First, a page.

"ALL have sinned," says the Scripture. What is sin, anyway? And how do we stop it?
Sex and marriage are God-given experiences that Christians need a proper perspective of. Thus, God gives us His seventh commandment: You shall not commit adultery.
The demise of an institution can result from the irresponsibility of its constituents; if one member sins, the whole body experiences the effects.
John Ritenbaugh, reflecting on the unpleasant prospect of overhearing hurtful gossip about us from someone we have trusted, observes that, in all likelihood, our tongue has been just as detrimental against someone who may have trusted us. What goes around . . .
Many of us like sneak previews of movies or books. Some of us even fast-forward or read ahead to catch a glimpse of the ending of a story. David Maas compares this natural curiosity to God's practice of showing us in His Word how life's experiences can tur. . .
We all have hungers, from a desire for certain foods to a yearning for success. Jesus teaches that we are blessed when we hunger for righteousness.
What is pornography? Is nudity wrong? Discover the attitudes behind pornography and why Christians must strive for purity.
Genesis 6:1-4 summarize what led to God's rejection of the pre-flood civilization: men chose wives solely on the basis of sex appeal and external beauty.
Everyone is out to acquire as much as possible for himself. The tenth commandment, however, governs this proclivity of human nature, striking at man's heart.
Because virtually every sin begins as a desire in the mind, the command against coveting (lustful cravings) could be the key to keeping the other commandments.
A key ingredient in dating is faith in God's purpose. The relationship one has with God takes precedence over any relationship with any other human being.
Lust begets a guilty conscience, agitation, anxiety, depression, grief, torment. Wrong desire leads to lying, adultery, and murder—eventually leading to death.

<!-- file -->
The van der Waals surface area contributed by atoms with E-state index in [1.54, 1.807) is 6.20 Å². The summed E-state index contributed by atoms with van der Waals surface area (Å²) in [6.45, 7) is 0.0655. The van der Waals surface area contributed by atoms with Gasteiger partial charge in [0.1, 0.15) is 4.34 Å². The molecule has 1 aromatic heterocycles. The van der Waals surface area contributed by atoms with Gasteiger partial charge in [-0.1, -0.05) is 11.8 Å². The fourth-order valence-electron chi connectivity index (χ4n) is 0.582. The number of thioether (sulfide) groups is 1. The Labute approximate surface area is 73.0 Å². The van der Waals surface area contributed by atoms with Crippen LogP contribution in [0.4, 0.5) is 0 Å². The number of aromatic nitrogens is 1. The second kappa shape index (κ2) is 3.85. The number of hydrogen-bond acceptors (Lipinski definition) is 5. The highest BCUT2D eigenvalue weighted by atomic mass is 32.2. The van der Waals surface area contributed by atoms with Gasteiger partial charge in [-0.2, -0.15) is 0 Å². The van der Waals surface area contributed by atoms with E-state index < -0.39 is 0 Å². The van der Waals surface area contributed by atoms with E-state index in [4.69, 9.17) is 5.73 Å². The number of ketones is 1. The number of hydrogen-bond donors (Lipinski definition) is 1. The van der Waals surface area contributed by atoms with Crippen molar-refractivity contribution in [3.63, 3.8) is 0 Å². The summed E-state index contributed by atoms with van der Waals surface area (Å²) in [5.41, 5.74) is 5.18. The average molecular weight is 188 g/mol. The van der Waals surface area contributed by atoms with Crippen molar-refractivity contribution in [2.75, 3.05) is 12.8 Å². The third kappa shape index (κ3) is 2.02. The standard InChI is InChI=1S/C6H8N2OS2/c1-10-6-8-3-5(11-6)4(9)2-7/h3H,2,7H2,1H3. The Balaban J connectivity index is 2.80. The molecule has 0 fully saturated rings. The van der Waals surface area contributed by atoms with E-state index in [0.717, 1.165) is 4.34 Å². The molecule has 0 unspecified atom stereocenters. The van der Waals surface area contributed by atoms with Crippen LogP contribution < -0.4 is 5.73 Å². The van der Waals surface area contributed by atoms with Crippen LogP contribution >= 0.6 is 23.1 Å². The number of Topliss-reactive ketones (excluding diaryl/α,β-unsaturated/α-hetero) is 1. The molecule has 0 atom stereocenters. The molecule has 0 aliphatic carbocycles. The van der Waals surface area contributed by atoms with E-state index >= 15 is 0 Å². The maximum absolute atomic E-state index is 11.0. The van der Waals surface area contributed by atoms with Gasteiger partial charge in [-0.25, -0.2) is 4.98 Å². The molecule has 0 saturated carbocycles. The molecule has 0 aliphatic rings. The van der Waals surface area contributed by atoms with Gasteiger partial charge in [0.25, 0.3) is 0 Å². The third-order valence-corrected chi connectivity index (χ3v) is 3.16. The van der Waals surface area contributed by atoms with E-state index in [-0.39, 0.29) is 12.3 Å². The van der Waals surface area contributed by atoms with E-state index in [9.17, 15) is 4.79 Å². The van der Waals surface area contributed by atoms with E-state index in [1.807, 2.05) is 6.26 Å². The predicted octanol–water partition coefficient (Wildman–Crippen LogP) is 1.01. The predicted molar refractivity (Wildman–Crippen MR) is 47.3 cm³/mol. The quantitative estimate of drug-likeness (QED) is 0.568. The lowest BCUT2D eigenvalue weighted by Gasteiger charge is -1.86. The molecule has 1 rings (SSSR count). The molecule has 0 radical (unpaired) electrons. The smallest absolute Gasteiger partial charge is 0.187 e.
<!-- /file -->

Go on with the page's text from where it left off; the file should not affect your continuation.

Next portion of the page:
John Reid contends that intense struggle is, by design of Almighty God, an integral and necessary part of the overcoming process. Just as fighting to escape its cocoon strengthens the butterfly, our calling requires effort above what the world has to endur. . .
Our outward works show what we believe, what we worship, and what we aspire to become. Apart from God, all human works activities are potentially destructive.
John Ritenbaugh asserts that the trials of Joseph are a clear exposition of the principle of Romans 8:28 that "all things work together for those who love God, to those who are called according to His purpose." Even allowing for mankind's free mo. . .
Martin Collins suggests that there are certain things we Christians ought to avoid at all costs. (1) We need to be on guard against dissipating our energy, becoming over-immersed in activity and busy-ness to the point of losing overall effectiveness. (2) W. . .
We must emulate Christ, who learned through suffering, preparing Himself for His role as High Priest. Giving in alienates us from the fellowship with God.
John Ritenbaugh focuses upon the special sacrificial extravagance of Mary, having expended a half-year's wages for perfume to anoint Jesus' feet, demonstrating extraordinary godly love and devotion, indicating that there are some areas of life where extrav. . .
Martin Collins, maintaining that American culture prides itself on rugged individualism and independence, cautions that in spiritual matters, dependence upon God gives us the resolve, firmness, and tenacity for our spiritual journey. None of the heroes or . . .
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